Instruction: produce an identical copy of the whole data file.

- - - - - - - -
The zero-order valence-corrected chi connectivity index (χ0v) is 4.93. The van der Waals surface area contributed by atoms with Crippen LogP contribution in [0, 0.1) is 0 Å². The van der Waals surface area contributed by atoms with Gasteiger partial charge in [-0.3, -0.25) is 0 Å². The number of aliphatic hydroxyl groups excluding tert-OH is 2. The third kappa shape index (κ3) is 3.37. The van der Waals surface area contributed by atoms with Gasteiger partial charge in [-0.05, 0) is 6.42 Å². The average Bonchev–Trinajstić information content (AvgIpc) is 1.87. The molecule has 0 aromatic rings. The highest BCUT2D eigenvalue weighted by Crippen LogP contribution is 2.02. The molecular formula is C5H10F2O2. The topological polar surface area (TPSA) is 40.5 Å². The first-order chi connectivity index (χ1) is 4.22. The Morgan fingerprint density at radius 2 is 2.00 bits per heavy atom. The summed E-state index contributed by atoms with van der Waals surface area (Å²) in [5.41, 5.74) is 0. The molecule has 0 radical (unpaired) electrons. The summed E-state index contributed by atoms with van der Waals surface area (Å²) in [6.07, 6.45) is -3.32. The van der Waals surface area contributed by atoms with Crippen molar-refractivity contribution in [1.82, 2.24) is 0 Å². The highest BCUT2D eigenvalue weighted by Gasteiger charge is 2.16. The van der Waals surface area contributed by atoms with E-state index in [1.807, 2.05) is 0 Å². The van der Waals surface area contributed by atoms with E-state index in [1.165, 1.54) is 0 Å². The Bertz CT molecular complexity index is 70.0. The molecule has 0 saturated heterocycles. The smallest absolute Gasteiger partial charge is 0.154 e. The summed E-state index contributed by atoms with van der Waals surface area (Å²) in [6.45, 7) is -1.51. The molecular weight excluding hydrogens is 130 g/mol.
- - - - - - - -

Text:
The zero-order valence-corrected chi connectivity index (χ0v) is 4.93. The van der Waals surface area contributed by atoms with Crippen LogP contribution in [0, 0.1) is 0 Å². The van der Waals surface area contributed by atoms with Gasteiger partial charge in [-0.3, -0.25) is 0 Å². The number of aliphatic hydroxyl groups excluding tert-OH is 2. The third kappa shape index (κ3) is 3.37. The van der Waals surface area contributed by atoms with Gasteiger partial charge in [-0.05, 0) is 6.42 Å². The average Bonchev–Trinajstić information content (AvgIpc) is 1.87. The molecule has 0 aromatic rings. The highest BCUT2D eigenvalue weighted by Crippen LogP contribution is 2.02. The molecular formula is C5H10F2O2. The topological polar surface area (TPSA) is 40.5 Å². The first-order chi connectivity index (χ1) is 4.22. The Morgan fingerprint density at radius 2 is 2.00 bits per heavy atom. The summed E-state index contributed by atoms with van der Waals surface area (Å²) in [5.41, 5.74) is 0. The molecule has 0 radical (unpaired) electrons. The summed E-state index contributed by atoms with van der Waals surface area (Å²) in [6.07, 6.45) is -3.32. The van der Waals surface area contributed by atoms with Crippen molar-refractivity contribution in [1.82, 2.24) is 0 Å². The highest BCUT2D eigenvalue weighted by Gasteiger charge is 2.16. The van der Waals surface area contributed by atoms with E-state index in [1.807, 2.05) is 0 Å². The van der Waals surface area contributed by atoms with E-state index in [1.165, 1.54) is 0 Å². The Bertz CT molecular complexity index is 70.0. The molecule has 0 saturated heterocycles. The smallest absolute Gasteiger partial charge is 0.154 e. The summed E-state index contributed by atoms with van der Waals surface area (Å²) in [6.45, 7) is -1.51. The molecular weight excluding hydrogens is 130 g/mol.